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Showing 1-10 of 13 posts in this discussion
Initial post: Jan 1, 2011 7:25:53 AM PST
This review is right on. The k-r works great, and at the Thanksgiving price, it is an excellent deal. I haven't had any problems with the default focusing yet, and find it much faster than my other DSLR, an Olympus e-420 with 25mm f1:2.8. Although the k-r might not be as well built as the k200d, it feels much better than the Canon Rebel t2i or the Nikon d5000. The lens issue is a real pain though. Pentax absolutely needs to reduce the price in the 50mm prime/fast lens to be more competitive with the Canon/Nikon alternatives.
Posted on Jan 9, 2011 8:45:44 PM PST
Last edited by the author on Jan 9, 2011 8:52:17 PM PST
Future Retro says:
While it's usually not ideal for unplanned home movies, <30 frames per second is anything but unacceptable. In fact most, if not all broadcast programming is filmed at a rate of 24 frames per second and has been the standard for professional video for a long time and is very smooth when using the correct shutter speed. Google "24p" if you do not believe me
Still thumbs up for a good review minus that one blanket statement
In reply to an earlier post on Jan 9, 2011 9:33:45 PM PST
Joydeep Sen Sarma says:
i am happy to stand corrected - will edit the review to just report that i haven't found the video quality great. it's very jittery (and this isn't with fast moving stuff - just everyday scenes). i thought it was due to the low fps - perhaps it's because of something else - but i wouldn't know what.
In reply to an earlier post on Jan 15, 2011 2:28:41 PM PST
Last edited by the author on Jan 15, 2011 2:31:16 PM PST
Future Retro says:
It is most likely a result of the phenomenon called "rolling shutter"...it's become an epidemic because all DSLR's suffer from it (because of the CMOS sensors). I had 2 Kx's and they both suffered horribly from it, worse than I've ever seen from any video source and certainly much worse than my K7. While I wouldn't exactly call it "jittery" I would definitely say it ruins video quality and might be the problem here. Any focal length longer than 30mm needs to be on a tripod pretty much because moving the camera exaggerates the problem
I would suggest trying some video of slowly but constantly moving subjects while locked firmly on a tripod. One of my favorite shots I've ever taken was with a Kx on a tripod at 300mm, taking video of a tree swaying in the wind, it turned out to be very very cinematic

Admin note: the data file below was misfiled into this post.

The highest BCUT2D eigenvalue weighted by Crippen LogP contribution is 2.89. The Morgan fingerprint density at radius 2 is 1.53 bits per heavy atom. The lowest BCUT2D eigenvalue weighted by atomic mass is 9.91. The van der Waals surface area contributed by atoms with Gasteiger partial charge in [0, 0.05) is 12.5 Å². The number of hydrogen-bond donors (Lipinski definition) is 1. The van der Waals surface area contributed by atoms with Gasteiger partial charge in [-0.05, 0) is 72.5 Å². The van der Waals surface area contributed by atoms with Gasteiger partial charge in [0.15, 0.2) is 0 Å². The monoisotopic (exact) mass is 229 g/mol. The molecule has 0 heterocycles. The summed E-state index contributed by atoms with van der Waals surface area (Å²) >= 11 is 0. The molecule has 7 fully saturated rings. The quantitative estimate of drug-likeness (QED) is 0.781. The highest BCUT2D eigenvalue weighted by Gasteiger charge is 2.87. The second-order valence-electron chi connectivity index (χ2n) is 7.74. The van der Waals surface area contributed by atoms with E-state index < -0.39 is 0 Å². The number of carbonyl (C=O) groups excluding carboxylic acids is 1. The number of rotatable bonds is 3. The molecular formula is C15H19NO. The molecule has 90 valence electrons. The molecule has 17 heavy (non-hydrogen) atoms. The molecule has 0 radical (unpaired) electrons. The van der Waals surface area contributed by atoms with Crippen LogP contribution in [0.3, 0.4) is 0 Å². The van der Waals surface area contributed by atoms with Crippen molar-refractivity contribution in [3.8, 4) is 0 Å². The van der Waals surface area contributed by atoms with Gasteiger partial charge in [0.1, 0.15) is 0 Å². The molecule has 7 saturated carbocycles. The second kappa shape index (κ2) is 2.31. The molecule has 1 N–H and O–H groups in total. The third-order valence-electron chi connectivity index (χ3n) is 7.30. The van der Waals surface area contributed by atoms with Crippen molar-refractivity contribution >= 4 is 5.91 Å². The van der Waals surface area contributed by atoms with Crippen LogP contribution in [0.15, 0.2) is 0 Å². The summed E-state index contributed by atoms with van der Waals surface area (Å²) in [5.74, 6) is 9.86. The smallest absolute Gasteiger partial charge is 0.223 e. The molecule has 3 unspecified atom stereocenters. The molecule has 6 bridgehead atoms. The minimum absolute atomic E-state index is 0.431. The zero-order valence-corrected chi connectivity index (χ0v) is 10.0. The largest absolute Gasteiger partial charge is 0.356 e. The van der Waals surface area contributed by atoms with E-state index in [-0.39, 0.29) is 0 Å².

Posted on Jan 18, 2011 9:32:04 PM PST
Your review was excellent and full of good info. But one thing I noticed... the k200d did not have a magnesium alloy body. According to DPreview, "The camera's build quality is excellent. Like its predecessor the K200D's body is made of re-enforced ABS plastic. Underneath the hull though you'll find a stainless steel chassis (image below). Unusually for an entry-level camera the K200D is also splash- and dust-proof." Not to say your comparisons between the k200d being more sturdy than the k-r aren't valid, but I just wanted to point this out.
One other thing... the availability of a cheap fast "50"... 50mm became the norm during film days because of the angle of view it provided. But the K-r uses a crop sensor so in order to get a similar field of view, a person should buy a 35mm lens (with the crop factor included, a 35mm lens would be a 52mm equivalent in film terms). Pentax makes an excellent DAL 35 2.4 for around 220 bucks. While it is not as fast as some other lenses, with the very good high ISO on the K-r, it's now an option to just boost the ISO rather than having to increase the aperture and not risk having too narrow depth of field.
In reply to an earlier post on Jan 18, 2011 10:22:58 PM PST
Joydeep Sen Sarma says:
@FutureRetro - very educational about the rolling shutter - that seems like the right explanation. still don't understand why we have a rolling shutter on a digital back!
@vagrant10 - thanks for pointing out the discrepancy - will fix the review. i think i remembered that it was a metal body and thought it was magnesium alloy. the 35mm lens looks interesting. i think both the price and 2.4 aperture make me hesitant (already have the Tamron 2.8 28-70). I think the Canon 50mm 1.8 is available for ~ 100 - and you are right 35mm is more general - but 50mm would work for me (at least in my case i would resort to a fast lens in a low light situation and just work around focal length by walking around). Anyway - the Tamron is pretty soft at 2.8 - if this 35mm is sharper at the wide end - would definitely love to try. thanks for tip.
Posted on Feb 24, 2011 3:45:35 AM PST
Zhou Yu says:
computer speed is important to how smooth video is viewed. k-r is positioned as a consumer product which is different from k200d.
In reply to an earlier post on Sep 14, 2011 7:22:59 AM PDT
G. Rivas says:
The 35mm f/2.4 isn't especially sharp but it's worked fine for me in every low light situation. Honestly, I think I prefer to the focal length to the 50mm (I have an old manual focus f/2.0 that I play around with at times).
Posted on Oct 7, 2011 3:48:35 PM PDT
This is a very good review, but why the one star rating? "Considering that i would give a five star to the k200d - this is at least a four star"... what happened to the other three stars then? ;)
Posted on Oct 20, 2011 10:47:12 AM PDT
Melvin Yee says:
The camera sounds excellant for the money so why did you give it 1 star only? I like your review but the rating will scare the reader.